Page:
Women’s blues of the 1920s are nearly always qualified as “classic,” to distinguish the “professionalized” music of singer-songwriters like Bessie Smith and Ma Rainey from the “authentic” blues of rural male performers. The blues queens often performed Tin Pan Alley songs in the context of Black vaudeville and in tented shows, fronting bands that included jazz musicians. These features motivated early blues criticism to use the metaphorical asterisk “classic” to signal the “hybrid” and, therefore, “inauthentic” nature of their work. More recent scholarship (McGinley 2014) highlights the inherent gender bias in the characterization, which, among other things, fails to recognize the staged aspects of the “downhome” (i.e. male rural) blues. However, Memphis Minnie’s career challenges the critical reception of the blues in ways that go beyond these problematic oppositions.
Numerous factors contribute to the difficulty of categorizing her music, leading to her relative neglect in blues scholarship. Like Lonnie Johnson, whom I have dubbed “inconvenient” (Simon 2022), Minnie poses a similar conundrum because of a corpus that spans decades (more than 200 sides recorded), guitar virtuosity that exhibits numerous stylistic influences, and, perhaps mostly importantly, a persona constructed with care. Adhering neither to the profile of the rural male self-accompanied singers nor to that of the blues queens, Minnie strikes a unique figure in the history of the blues. As Francis Davis writes, “The very terms of Memphis Minnie’s popularity—her virtuosity, her technological innovation, her choice of genre, and her stage persona—align with masculinized notions of blues musicianship that render her illegible in conventional blues histories” (87).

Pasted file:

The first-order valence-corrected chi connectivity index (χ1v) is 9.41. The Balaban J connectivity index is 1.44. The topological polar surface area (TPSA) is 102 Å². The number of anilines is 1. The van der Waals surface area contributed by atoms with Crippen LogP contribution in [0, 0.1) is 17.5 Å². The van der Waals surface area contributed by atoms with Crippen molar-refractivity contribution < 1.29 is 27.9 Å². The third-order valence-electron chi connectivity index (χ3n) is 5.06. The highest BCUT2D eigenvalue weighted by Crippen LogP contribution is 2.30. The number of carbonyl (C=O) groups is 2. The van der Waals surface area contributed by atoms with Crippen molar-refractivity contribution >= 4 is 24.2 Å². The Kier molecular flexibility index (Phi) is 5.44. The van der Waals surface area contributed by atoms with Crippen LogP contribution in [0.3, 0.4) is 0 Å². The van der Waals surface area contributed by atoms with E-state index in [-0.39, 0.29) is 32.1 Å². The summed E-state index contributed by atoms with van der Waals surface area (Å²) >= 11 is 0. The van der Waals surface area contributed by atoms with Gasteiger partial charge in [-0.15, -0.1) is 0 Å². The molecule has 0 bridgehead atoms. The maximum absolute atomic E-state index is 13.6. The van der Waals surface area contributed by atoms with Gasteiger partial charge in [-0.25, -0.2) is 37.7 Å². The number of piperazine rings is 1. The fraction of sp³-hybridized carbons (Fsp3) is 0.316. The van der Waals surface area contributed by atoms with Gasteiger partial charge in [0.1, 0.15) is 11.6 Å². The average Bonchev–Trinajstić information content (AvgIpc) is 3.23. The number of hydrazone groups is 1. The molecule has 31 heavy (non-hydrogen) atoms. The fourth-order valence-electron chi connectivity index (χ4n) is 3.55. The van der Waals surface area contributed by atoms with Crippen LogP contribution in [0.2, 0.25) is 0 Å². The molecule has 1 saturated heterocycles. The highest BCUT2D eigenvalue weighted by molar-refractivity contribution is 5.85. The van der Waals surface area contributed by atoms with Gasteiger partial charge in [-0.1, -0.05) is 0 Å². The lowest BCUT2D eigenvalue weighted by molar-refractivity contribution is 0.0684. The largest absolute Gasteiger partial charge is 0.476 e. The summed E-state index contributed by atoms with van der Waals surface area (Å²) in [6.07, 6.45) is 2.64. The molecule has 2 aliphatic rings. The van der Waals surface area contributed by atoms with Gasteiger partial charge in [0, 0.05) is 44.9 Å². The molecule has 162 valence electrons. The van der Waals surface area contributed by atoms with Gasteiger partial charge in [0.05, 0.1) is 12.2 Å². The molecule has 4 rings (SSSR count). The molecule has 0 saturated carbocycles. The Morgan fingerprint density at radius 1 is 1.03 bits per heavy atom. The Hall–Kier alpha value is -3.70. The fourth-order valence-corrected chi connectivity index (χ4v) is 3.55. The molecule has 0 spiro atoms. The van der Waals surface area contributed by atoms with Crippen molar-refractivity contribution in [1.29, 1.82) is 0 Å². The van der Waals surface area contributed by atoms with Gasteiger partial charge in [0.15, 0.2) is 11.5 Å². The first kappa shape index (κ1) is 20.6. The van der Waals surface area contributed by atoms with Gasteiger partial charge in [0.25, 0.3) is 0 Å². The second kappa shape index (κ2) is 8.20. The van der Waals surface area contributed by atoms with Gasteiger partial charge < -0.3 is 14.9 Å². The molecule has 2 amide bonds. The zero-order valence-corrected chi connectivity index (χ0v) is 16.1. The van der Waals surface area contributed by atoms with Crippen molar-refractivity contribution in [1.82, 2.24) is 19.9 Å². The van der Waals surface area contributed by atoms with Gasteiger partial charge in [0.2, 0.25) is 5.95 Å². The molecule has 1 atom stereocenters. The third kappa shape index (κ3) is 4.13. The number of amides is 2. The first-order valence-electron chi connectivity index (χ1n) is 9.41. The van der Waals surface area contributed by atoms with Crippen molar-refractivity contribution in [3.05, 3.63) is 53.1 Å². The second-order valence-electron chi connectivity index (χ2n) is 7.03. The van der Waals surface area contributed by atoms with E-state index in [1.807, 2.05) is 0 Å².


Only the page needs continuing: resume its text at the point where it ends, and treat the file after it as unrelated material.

Lizzie “Kid” Douglas
If we—as have many blues researches—are to believe her own autobiographical accounts conveyed in lyrics such as in “Nothing in Rambling” (1940), Lizzie Douglas was “born in Louisiana and raised in Algiers,” across the river from New Orleans. “Down in New Orleans” (1935) adds an assertion of a “Creole” identity: “We are the cooking’est Creoles in the world you ever seen [2x] / And if you don’t believe me, follow me back down to New Orleans.” However, US census records for 1900 for Tunica County, Mississippi list Abe and Gertrude as parents of a little girl, “Lizzie Douglass,” born 4 June 1897 (Garon, 2007; Broonzy, 2005). Consistent with her Mississippi birthplace, her lyrics in “I Am Sailin’” (1941) open with: “I’m
Discovered by a talent scout for Columbia playing on Beale Street, Douglas and her current romantic partner (husband?) were given the recording names Memphis Minnie and Kansas Joe McCoy (Garon and Garon, 24–25). The creation of her identity by a label using a half-true geographical moniker may have opened her eyes to the ease with which a persona could be consciously manipulated. In addition to her name, her professional identity was shaped by a decades-long recording career, along with live performances, that helped to solidify Minnie’s image in the popular and critical imaginations.